Marketing Your Law Firm via Facebook in 2014
Let’s take a look back at June 2013. Law firm marketers utilized Facebook for organic content aggregation and as a cost-effective way to connect with people who followed their brand. Administrators could spend money on Facebook ads, but it was typically icing on the cake of an already thriving organic presence. Social Media has definitely changed.
In the past few months, Facebook has rolled out a series of updates that crippled business pages’ organic visibility. A page that once received an average reach per post of 1,000 Facebook users now likely sees fewer than 100.
Does this drastic change diminish Facebook’s value as a marketing vehicle for law firms? The verdict is out on that, but there’s no question it has become more like a form of paid media. Facebook still can be a powerful tool, but perhaps not as powerful as it was six months ago. Marketers still can use Facebook to a great advantage by altering their current Social Media strategy and accounting for Facebook ads when constructing their budget.
Facebook “Boosted” Posts
SEOs and online marketers have come to expect Google algorithm changes that alter best practices; this Facebook update is the equivalent for Social Media marketers.
“Boosting” posts—either to people who follow your page or to a specifically targeted audience—is a powerful way to share your content, engage your followers, increase traffic to your website and get more eyes on your brand. This has been true since the inception of boosted posts, but most law firms typically relied on a foundation of organic visibility.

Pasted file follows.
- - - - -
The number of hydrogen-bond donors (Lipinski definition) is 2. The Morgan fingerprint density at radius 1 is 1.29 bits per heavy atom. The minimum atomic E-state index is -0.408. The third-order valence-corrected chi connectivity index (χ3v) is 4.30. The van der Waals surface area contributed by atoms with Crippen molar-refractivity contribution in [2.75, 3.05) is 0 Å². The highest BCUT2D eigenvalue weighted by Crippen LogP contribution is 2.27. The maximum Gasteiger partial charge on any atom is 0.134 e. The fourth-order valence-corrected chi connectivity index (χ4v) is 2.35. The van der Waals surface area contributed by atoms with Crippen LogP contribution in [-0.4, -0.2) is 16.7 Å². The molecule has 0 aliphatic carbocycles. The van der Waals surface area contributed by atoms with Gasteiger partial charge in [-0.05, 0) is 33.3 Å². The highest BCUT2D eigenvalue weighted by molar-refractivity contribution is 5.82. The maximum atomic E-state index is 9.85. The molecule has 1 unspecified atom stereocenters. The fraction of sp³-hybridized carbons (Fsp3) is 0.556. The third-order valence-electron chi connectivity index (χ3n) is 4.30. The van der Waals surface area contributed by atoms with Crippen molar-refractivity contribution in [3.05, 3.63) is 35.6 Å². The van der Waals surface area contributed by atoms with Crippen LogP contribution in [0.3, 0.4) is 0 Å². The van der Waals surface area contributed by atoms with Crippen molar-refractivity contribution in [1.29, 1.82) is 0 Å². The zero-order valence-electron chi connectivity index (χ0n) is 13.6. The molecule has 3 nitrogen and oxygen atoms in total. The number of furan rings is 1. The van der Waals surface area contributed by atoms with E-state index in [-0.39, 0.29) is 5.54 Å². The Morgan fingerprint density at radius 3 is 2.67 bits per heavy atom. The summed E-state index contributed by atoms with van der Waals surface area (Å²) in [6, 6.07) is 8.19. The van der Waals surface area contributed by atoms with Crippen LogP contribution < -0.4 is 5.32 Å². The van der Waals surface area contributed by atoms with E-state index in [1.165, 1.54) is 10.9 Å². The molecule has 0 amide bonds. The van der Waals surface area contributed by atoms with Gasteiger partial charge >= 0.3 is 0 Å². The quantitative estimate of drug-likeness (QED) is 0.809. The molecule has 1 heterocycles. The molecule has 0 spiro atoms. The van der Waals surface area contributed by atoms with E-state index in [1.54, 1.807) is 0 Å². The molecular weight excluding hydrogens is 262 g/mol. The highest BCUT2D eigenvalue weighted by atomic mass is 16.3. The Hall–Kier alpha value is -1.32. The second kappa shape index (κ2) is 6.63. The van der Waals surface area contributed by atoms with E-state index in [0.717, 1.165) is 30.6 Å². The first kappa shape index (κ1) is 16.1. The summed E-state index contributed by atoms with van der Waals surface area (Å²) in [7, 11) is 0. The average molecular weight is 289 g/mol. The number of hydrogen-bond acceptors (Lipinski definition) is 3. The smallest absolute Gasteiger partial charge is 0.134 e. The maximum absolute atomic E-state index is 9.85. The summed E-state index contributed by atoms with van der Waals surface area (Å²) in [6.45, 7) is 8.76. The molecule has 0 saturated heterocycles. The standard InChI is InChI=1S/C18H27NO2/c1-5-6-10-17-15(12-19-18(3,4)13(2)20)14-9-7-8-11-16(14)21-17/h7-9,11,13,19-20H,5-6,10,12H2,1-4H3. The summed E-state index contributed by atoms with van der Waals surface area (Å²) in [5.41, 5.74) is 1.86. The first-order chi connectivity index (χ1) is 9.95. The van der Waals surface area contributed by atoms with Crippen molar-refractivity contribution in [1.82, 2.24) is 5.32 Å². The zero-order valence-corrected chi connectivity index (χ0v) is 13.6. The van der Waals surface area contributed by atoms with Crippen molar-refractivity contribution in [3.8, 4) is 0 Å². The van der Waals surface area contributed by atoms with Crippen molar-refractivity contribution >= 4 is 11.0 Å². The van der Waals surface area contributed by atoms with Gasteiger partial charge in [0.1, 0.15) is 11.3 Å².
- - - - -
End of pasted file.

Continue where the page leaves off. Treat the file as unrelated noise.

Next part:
Your law firm will reach far more users via boosted posts than it would organically, even before Facebook’s visibility updates. The downside is that a business page’s organic reach is now a fraction of what it once was, and administrators have to rely solely on post promotions for mass visibility.
The occasional boosted post—likely to an event your law firm is sponsoring or to a new and exciting piece of content—accommodates your other posts’ limited organic reach for improved visibility. Set aside a small budget each month to devote to Facebook ads, and choose posts and ads that offer the most return.
Also, it is important to keep your primary objective in mind when creating Facebook ads, whether it is website traffic, content aggregation, event promotion, downloadable resources or conversions.
Facebook Business Page Improvements
Facebook wants you to buy ads—bottom line. So, what do business pages get in return for decreased organic visibility?
One recent Facebook update provided administrators with an improved ad interface, including enhanced targeting options and a cleaner way to track the progress and efficacy of your ads and boosted posts.
Facebook ads also feature a new campaign structure, which Facebook boasts as “a simpler way to organize and optimize campaigns on Facebook.” The new campaign structure allows administrators to construct ad sets and ads under a specific campaign objective, such as website traffic, Facebook page likes or even conversions.
Ads aimed at driving conversions can now track specific actions, such as when an individual fills out the contact form on your website. This adds tremendous value in proving which efforts result in conversions.
Facebook is also rolling out an updated design for business pages. This will further differentiate business pages from personal profiles, and offer administrators a more consolidated way to manage a page. This design stacks page statistics along the right-hand side of the cover photo, and manager’s tools along the top.
How Are You Beating Facebook’s Visibility Updates?
Facebook can still be a powerful tool, but is it as powerful as it used to be? What are your thoughts on Facebook’s recent business page updates? Is an improved ad interface and updated layout worth losing most organic visibility?